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Google says it's ready to file antitrust complaints if telcos abuse their network control

Google spoke to reporters today and warned that if broadband service providers abuse a possible right given by the government, it will step up and file anti-trust complaints. The issue boils down to net neutrality, which has been large ongoing issue between broadband service providers, companies, schools and the government. Google says that it hopes that legislators will support net neutrality, which will prevent large telcos and cable companies from creating tiered networks, charging more for a certain type of use than another, even though the data travels on the same network.

Google said that it will not hesitate to file anti-trust complaints against any company that abuses their control over network bandwidth and prices. However, this control has not been handed over from the government just yet. Although the US Senate Commerce Committee approved a communications reform last week that allows telephone companies to offer subscription based television services to customers.

Vint Cerf, a Google vice president told reporters that "if the legislators insist on neutrality, we will be happy. If they do not put it in, we will be less happy but then we will have to wait and see whether or not there actually is any abuse." Google, like many other content-driven companies -- including Microsoft -- support net neutrality. "My company, along with many others believes that the Internet should stay open and accessible to everyone equally."

Several communications and network companies including Cisco, oppose net neutrality simply because their business is based on network control and bandwidth. Last week, DailyTech reported that the net neutrality debate received two new proposals from two groups. The Center for Democracy and Technology (CDT) and the New Yorkers for Fair Use both offered their own proposals on how net neutrality should be handled. Both of the groups offered similar views, saying that US legislators should distinguish the Internet from other types of networks. Tiered networks would be okay as long as the Internet itself remained neutral, said both groups.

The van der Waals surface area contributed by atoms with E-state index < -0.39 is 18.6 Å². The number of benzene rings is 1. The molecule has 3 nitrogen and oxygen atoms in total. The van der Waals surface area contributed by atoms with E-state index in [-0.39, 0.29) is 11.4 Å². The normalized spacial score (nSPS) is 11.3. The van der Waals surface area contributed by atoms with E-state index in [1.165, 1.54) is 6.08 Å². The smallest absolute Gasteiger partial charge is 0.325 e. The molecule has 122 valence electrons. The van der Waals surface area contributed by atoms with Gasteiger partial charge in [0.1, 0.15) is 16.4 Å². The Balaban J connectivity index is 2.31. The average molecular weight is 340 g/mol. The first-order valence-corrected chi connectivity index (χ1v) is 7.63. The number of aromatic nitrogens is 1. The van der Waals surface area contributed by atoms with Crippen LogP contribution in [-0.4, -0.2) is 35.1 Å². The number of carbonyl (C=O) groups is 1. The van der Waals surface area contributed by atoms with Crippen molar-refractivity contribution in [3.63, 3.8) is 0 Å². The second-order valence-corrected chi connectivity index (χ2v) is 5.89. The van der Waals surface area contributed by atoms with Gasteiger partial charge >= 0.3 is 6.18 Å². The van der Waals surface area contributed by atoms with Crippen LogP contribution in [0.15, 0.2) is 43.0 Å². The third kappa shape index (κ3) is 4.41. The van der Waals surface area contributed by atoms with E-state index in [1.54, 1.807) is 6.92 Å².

Although several major telcos have said that the government and companies like Google are concerned over nothing, many companies supporting net neutrality say that given the chance, large telcos would create tiered networks in a heart beat. Without a neutrality bill protecting equal Internet access, Google fears that fair competition would be stifled and prices would soar.

"We are worried that some of the broadband service providers will interfere with that principle and will attempt to use their control over broadband transport facilities to interfere with services of competitors," said Cert.

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RE: You're all missing the point...
By saratoga on 7/5/2006 4:38:11 PM , Rating: 2
> "Telcos will jump at the first opportunity to implement these tiered networks. Really, all they need to do is push the bandwidth cost for voice communication up so high that companies will have to charge so much that it won't make sense to use VoIP "

I hate to demolish a good conspiracy theory, but the Telcos are all offering VoIP themselves. They have no wish to "dispense with it"; they wish to make a profit by selling the bandwidth that VoIP requires.

Wow. Did you even read what you quoted? Hes saying the Telcos want to quash competition from other companies selling VOIP, and you reply that they want to make money by selling VOIP.

Well no shit. You've just made his point for him. As you pointed out, if they jack up the cost of packets for a 3rd party, they get 100% of the business.

By masher2 on 7/5/2006 5:01:00 PM , Rating: 3
> "Wow. Did you even read what you quoted?"

I did; apparently you failed to, though. His quote was:

"telcos have been getting screwed for years by the IP network bypassing the analog network ...all they need to do is push the bandwidth cost for voice communication up so high that companies will have to charge so much that it won't make sense to use VoIP instead of a standard analog line ..."

His meaning is clear. Next time think before you post.

"We shipped it on Saturday. Then on Sunday, we rested." -- Steve Jobs on the iPad launch
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